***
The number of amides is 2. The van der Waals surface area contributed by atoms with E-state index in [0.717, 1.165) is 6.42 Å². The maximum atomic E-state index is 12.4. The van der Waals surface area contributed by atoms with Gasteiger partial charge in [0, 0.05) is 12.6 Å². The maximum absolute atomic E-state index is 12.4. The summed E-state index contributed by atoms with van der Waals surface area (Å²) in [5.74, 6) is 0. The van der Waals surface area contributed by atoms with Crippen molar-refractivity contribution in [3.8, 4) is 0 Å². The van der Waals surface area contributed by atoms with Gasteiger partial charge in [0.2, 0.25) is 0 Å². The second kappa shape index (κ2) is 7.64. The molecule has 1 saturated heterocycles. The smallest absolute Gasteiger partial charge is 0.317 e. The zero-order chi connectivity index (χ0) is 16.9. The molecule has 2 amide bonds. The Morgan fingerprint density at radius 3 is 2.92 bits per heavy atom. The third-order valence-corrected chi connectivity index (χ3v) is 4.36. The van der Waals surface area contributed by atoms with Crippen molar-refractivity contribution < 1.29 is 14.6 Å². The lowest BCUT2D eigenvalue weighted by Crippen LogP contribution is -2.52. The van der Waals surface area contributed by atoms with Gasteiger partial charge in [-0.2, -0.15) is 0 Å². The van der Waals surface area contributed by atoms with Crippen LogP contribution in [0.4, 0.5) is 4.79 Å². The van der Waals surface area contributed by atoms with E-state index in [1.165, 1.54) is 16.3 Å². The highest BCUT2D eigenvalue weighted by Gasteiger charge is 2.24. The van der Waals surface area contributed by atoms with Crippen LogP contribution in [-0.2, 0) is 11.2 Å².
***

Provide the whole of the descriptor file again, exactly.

The number of amides is 2. The van der Waals surface area contributed by atoms with E-state index in [0.717, 1.165) is 6.42 Å². The maximum atomic E-state index is 12.4. The van der Waals surface area contributed by atoms with Gasteiger partial charge in [0, 0.05) is 12.6 Å². The maximum absolute atomic E-state index is 12.4. The summed E-state index contributed by atoms with van der Waals surface area (Å²) in [5.74, 6) is 0. The van der Waals surface area contributed by atoms with Crippen molar-refractivity contribution in [3.8, 4) is 0 Å². The van der Waals surface area contributed by atoms with Gasteiger partial charge in [0.2, 0.25) is 0 Å². The second kappa shape index (κ2) is 7.64. The molecule has 1 saturated heterocycles. The smallest absolute Gasteiger partial charge is 0.317 e. The zero-order chi connectivity index (χ0) is 16.9. The molecule has 2 amide bonds. The Morgan fingerprint density at radius 3 is 2.92 bits per heavy atom. The third-order valence-corrected chi connectivity index (χ3v) is 4.36. The van der Waals surface area contributed by atoms with Crippen molar-refractivity contribution < 1.29 is 14.6 Å². The lowest BCUT2D eigenvalue weighted by Crippen LogP contribution is -2.52. The van der Waals surface area contributed by atoms with Gasteiger partial charge in [-0.2, -0.15) is 0 Å². The van der Waals surface area contributed by atoms with Crippen LogP contribution in [0.4, 0.5) is 4.79 Å². The van der Waals surface area contributed by atoms with E-state index in [1.165, 1.54) is 16.3 Å². The highest BCUT2D eigenvalue weighted by Gasteiger charge is 2.24. The van der Waals surface area contributed by atoms with Crippen LogP contribution in [-0.2, 0) is 11.2 Å².